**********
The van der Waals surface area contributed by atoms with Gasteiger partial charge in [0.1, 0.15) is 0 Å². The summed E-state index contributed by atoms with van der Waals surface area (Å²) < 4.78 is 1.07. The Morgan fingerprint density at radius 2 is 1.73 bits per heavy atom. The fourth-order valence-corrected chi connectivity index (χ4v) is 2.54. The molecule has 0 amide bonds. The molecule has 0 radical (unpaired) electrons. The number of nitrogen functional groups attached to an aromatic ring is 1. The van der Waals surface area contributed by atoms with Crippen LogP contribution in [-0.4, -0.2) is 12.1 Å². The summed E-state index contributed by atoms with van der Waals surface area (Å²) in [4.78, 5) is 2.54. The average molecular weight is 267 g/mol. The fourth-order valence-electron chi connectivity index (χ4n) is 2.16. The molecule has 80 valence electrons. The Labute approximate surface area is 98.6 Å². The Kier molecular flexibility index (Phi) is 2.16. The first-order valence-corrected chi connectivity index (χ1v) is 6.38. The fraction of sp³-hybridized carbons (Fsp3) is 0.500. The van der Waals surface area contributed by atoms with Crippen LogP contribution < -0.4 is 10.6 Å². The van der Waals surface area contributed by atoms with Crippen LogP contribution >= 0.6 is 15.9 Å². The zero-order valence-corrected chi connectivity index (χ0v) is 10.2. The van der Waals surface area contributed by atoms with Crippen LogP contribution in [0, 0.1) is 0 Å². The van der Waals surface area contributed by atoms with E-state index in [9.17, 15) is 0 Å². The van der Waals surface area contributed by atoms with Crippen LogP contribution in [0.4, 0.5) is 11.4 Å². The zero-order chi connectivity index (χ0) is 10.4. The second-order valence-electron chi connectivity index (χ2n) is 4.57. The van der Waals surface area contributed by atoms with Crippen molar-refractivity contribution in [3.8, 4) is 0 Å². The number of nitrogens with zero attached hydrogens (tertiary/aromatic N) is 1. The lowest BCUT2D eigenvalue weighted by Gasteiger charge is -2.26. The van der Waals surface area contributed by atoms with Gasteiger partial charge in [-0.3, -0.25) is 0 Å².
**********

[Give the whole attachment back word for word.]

The van der Waals surface area contributed by atoms with Gasteiger partial charge in [0.1, 0.15) is 0 Å². The summed E-state index contributed by atoms with van der Waals surface area (Å²) < 4.78 is 1.07. The Morgan fingerprint density at radius 2 is 1.73 bits per heavy atom. The fourth-order valence-corrected chi connectivity index (χ4v) is 2.54. The molecule has 0 amide bonds. The molecule has 0 radical (unpaired) electrons. The number of nitrogen functional groups attached to an aromatic ring is 1. The van der Waals surface area contributed by atoms with Crippen LogP contribution in [-0.4, -0.2) is 12.1 Å². The summed E-state index contributed by atoms with van der Waals surface area (Å²) in [4.78, 5) is 2.54. The average molecular weight is 267 g/mol. The fourth-order valence-electron chi connectivity index (χ4n) is 2.16. The molecule has 80 valence electrons. The Labute approximate surface area is 98.6 Å². The Kier molecular flexibility index (Phi) is 2.16. The first-order valence-corrected chi connectivity index (χ1v) is 6.38. The fraction of sp³-hybridized carbons (Fsp3) is 0.500. The van der Waals surface area contributed by atoms with Crippen LogP contribution < -0.4 is 10.6 Å². The van der Waals surface area contributed by atoms with Crippen LogP contribution >= 0.6 is 15.9 Å². The zero-order valence-corrected chi connectivity index (χ0v) is 10.2. The van der Waals surface area contributed by atoms with Crippen LogP contribution in [0, 0.1) is 0 Å². The van der Waals surface area contributed by atoms with E-state index in [9.17, 15) is 0 Å². The van der Waals surface area contributed by atoms with Crippen LogP contribution in [0.4, 0.5) is 11.4 Å². The zero-order chi connectivity index (χ0) is 10.4. The second-order valence-electron chi connectivity index (χ2n) is 4.57. The van der Waals surface area contributed by atoms with Crippen molar-refractivity contribution in [3.8, 4) is 0 Å². The number of nitrogens with zero attached hydrogens (tertiary/aromatic N) is 1. The lowest BCUT2D eigenvalue weighted by Gasteiger charge is -2.26. The van der Waals surface area contributed by atoms with Gasteiger partial charge in [-0.3, -0.25) is 0 Å².